My Exams – Accessing Your Candidate Information Online

The CAS is always looking for ways to streamline and improve the candidate process. We want to make sure your time is spent where it needs to be – on your career path to becoming an FCAS. After receiving member feedback regarding access to exam information and candidate numbers, we have created a new section of your online profile – My Exams.

My Exams allows easy access to important information about your exams. The new page provides the Exam Acknowledgement Letter, which is an acknowledgement of your examination registration and includes your receipt, your chosen exam location, and your candidate number. About 3 weeks before the exam, the Exam Center information will also be available online, which will provide the proctor’s contact information, the exam center address, and any site specific information.

Candidates can access My Exams by logging in to their online profile using the My Profile link at the top of the CAS homepage. Once logged in, navigate to My Exams under the My Profile dropdown, or use this link.

In addition to the My Exams section, in the fall of 2013, there were changes to the process of releasing exam results. The new process reduces the demand on the CAS website and allows candidates to have more reliable access to their exam results, the following changes were made:

  • When the list of passing candidates for an exam is available, the list will be posted at a randomly generated web address.
  • An email with a link to the web page with the list of passing candidates will be sent to all candidates who sat for that particular exam.
  • Several days after the email is distributed to candidates, a link to the list of passing candidates will be posted on the CAS website.

Please let us know your thoughts on these changes, or suggest ways to make your candidate experience better, by commenting on this post.

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Five Things to Look For in a Future Employer

Finding your first job or internship can seem like a huge, overwhelming task – almost as daunting as studying for FM. When I was just starting out, I had no idea what I wanted and almost accepted my first offer before even hearing back from other companies I’d interviewed with. Over time, though, I learned that I not only had to hope companies liked me, but make sure I liked the companies as well. Every company is different, so finding a place where you fit well is easier said than done. Here are some important things to look out for when you’re sorting it all out:


This one is easy. Don’t like snow? Don’t work in Minneapolis. Hate huge cities? Don’t work in NYC. Figure out what you’re willing to live with and what you’re not, and narrow your search from there.

Workload Consistency

This ties into the infamous “work/life balance.” Usually people talk about this in relation to insurance vs. consulting. Having worked in both, I can safely say that which one you’ll fit better in depends on who you are. If you like working on fewer long-term projects, knowing what hours you’re going to work and what you’ll be working on most days, insurance is probably for you. If you like juggling multiple shorter-term projects, working on different things every day and you’re ok with the idea of a busy season, consulting might be for you. One isn’t better than the other –it’s all about which environment is best suited for you.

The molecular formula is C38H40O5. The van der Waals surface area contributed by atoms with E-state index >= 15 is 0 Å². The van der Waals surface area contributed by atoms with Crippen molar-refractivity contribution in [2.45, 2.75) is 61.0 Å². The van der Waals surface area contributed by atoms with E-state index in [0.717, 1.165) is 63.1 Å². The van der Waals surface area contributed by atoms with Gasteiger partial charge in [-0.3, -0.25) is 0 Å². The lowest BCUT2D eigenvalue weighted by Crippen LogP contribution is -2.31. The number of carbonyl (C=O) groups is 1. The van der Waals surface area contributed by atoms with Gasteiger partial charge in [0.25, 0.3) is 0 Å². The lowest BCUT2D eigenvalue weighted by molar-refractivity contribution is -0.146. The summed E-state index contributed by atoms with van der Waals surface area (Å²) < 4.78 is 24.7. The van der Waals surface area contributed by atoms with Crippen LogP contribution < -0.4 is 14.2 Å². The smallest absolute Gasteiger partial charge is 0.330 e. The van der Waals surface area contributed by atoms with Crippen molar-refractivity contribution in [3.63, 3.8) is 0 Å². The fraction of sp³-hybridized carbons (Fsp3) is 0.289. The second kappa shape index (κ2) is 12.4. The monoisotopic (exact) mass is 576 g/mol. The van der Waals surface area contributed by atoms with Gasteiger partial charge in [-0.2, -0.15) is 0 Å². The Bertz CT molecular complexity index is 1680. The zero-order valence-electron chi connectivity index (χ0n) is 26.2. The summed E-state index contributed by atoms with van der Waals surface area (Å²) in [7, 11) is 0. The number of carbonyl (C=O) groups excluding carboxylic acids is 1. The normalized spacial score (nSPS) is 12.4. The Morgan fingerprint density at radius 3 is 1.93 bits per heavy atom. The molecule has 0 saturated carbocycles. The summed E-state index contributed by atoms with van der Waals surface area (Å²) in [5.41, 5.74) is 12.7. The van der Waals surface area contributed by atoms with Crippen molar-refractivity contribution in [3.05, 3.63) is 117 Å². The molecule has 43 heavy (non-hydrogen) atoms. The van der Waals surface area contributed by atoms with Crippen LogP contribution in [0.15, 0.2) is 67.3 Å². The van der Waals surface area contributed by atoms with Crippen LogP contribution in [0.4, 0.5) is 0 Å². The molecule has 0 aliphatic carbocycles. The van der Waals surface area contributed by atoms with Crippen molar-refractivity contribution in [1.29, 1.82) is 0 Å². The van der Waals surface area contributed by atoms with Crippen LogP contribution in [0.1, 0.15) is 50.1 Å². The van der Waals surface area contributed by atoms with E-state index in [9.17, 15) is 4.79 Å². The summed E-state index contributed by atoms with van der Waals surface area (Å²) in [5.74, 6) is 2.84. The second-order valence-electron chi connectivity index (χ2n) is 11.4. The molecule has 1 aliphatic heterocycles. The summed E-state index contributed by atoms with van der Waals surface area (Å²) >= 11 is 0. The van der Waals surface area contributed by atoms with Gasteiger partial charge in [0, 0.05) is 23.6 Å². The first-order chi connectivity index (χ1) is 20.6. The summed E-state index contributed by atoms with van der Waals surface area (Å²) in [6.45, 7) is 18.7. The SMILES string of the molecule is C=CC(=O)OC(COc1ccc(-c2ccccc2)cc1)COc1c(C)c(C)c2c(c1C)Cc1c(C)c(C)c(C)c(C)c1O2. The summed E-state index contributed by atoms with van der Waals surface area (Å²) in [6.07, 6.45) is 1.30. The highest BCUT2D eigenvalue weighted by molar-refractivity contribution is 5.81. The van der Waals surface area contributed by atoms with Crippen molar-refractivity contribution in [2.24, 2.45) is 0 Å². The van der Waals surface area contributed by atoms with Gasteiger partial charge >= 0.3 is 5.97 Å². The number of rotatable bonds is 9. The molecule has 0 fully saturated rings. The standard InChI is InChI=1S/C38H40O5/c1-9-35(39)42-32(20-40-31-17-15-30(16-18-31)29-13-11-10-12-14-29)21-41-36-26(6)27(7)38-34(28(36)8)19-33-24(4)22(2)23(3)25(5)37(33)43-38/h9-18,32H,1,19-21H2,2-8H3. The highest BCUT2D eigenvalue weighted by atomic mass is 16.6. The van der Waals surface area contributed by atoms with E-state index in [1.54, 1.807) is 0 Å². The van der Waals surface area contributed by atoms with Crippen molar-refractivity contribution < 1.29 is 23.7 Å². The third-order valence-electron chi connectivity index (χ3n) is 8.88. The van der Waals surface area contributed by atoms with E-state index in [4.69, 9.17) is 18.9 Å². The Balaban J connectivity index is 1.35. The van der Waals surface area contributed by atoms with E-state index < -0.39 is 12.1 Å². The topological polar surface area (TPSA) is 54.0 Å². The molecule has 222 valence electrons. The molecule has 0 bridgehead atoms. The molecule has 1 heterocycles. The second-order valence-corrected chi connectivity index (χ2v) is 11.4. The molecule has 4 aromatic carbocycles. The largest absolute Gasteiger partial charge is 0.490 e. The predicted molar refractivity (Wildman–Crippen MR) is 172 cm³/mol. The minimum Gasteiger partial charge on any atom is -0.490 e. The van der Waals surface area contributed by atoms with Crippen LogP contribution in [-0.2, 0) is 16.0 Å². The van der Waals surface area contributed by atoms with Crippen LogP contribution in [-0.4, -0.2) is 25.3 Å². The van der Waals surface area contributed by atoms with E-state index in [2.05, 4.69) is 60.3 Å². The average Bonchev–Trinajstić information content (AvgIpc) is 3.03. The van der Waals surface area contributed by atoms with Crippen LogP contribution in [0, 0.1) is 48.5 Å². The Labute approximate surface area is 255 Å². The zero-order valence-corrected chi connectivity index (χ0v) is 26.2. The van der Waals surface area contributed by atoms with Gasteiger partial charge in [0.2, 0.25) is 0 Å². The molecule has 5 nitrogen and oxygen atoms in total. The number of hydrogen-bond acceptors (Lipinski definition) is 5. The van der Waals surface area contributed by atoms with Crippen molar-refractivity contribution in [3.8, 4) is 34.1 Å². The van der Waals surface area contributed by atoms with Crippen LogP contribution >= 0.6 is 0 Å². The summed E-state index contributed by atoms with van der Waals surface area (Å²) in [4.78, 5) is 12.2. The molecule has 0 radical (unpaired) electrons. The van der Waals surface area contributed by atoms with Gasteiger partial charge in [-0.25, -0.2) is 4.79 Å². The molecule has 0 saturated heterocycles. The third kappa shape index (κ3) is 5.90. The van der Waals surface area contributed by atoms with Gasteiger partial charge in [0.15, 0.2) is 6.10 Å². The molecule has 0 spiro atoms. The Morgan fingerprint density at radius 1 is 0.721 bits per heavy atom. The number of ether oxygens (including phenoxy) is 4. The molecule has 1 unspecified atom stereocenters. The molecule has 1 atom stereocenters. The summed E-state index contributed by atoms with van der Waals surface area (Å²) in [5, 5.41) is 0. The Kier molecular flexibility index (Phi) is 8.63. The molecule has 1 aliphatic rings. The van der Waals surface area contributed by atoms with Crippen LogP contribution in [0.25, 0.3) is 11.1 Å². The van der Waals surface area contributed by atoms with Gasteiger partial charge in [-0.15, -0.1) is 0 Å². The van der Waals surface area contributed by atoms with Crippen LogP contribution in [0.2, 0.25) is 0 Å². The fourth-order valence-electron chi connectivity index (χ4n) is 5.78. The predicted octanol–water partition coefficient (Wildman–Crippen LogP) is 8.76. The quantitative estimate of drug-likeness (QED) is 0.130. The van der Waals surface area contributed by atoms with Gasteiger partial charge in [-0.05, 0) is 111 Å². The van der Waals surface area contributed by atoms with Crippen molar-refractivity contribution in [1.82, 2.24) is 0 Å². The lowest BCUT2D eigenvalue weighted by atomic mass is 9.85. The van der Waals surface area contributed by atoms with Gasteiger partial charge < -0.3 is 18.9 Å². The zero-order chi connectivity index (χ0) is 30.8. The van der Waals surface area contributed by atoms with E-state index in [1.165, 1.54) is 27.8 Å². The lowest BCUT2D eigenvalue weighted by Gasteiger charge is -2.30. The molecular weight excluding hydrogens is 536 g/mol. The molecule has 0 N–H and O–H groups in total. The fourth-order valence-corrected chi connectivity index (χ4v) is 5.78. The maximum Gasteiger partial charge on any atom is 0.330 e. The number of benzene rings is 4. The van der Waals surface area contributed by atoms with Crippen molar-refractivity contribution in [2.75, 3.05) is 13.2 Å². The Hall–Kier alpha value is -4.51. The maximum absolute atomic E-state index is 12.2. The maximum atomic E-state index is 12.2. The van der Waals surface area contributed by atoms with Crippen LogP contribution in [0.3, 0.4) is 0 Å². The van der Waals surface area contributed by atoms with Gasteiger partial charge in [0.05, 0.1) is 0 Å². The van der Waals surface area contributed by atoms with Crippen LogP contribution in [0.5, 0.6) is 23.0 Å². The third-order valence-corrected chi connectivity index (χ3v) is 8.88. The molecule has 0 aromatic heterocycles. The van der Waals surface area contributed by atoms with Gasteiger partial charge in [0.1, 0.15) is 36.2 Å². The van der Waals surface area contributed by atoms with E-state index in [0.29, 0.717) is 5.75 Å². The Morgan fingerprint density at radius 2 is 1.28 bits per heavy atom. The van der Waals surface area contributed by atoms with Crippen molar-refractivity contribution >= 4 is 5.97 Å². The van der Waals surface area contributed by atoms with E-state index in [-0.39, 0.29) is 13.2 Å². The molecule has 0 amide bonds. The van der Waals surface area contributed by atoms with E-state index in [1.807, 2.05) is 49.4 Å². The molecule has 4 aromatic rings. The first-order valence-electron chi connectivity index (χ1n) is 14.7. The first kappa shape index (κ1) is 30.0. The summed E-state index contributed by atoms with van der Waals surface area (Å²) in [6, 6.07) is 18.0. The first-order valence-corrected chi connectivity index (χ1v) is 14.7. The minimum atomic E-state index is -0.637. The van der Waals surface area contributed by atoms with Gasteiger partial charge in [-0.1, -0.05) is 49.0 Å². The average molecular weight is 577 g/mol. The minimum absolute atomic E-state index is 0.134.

Exams and Study Time

Some companies tend to put more emphasis on passing exams than others. Insurance companies generally will be more proactive about making sure you get your study time, whereas consulting companies tend to leave it to you to make sure you get your study time (although they also tend to be more forgiving if you fail).You can definitely pass quickly in either environment, so figure out what you want and definitely ask about a company’s exam program in an interview or info session if that’s important to you.

The Actual Work

This one’s kind of important too. This definitely depends on the company, but in general consulting projects will involve more interpersonal interaction (especially with non-technical people) and insurance projects will generally involve more in-depth analyses. You won’t really know what you like until you do it, and getting variety at the beginning is a great way to figure that out. If that’s important to you, ask about rotation programs or what kind of variety new hires are exposed to in their projects.

Company Culture

The only way to really figure this one out is to talk to people who work at the company. If you know someone who interned there, ask them what their experience was like. Interviews are great for this too – ask your interviewer what a typical day is like or what kinds of things they’re involved with at their company outside of their actuarial work. Interviews at the company headquarters are even better because you’ll get to experience the company’s culture firsthand – if you get the chance to tour the building, PAY ATTENTION!

This is just my list. Follow your heart and your head — Figure out what’s important to you and do as much as you can to go after what you want. Internships are the best way to figure out what kind of work suits you best, so start as early as you can. Best of luck!

Sarah Manuel is a double major in actuarial sciences and economics at the University of Illinois and president of the Actuarial Science Club. She will start work this summer as a full-time Actuary Analyst in the Human Capital Group of Deloitte Consulting, LLP. The graduating senior spent the past three summers interning for the State Farm Research and Development Center, CNA Insurance and Deloitte.

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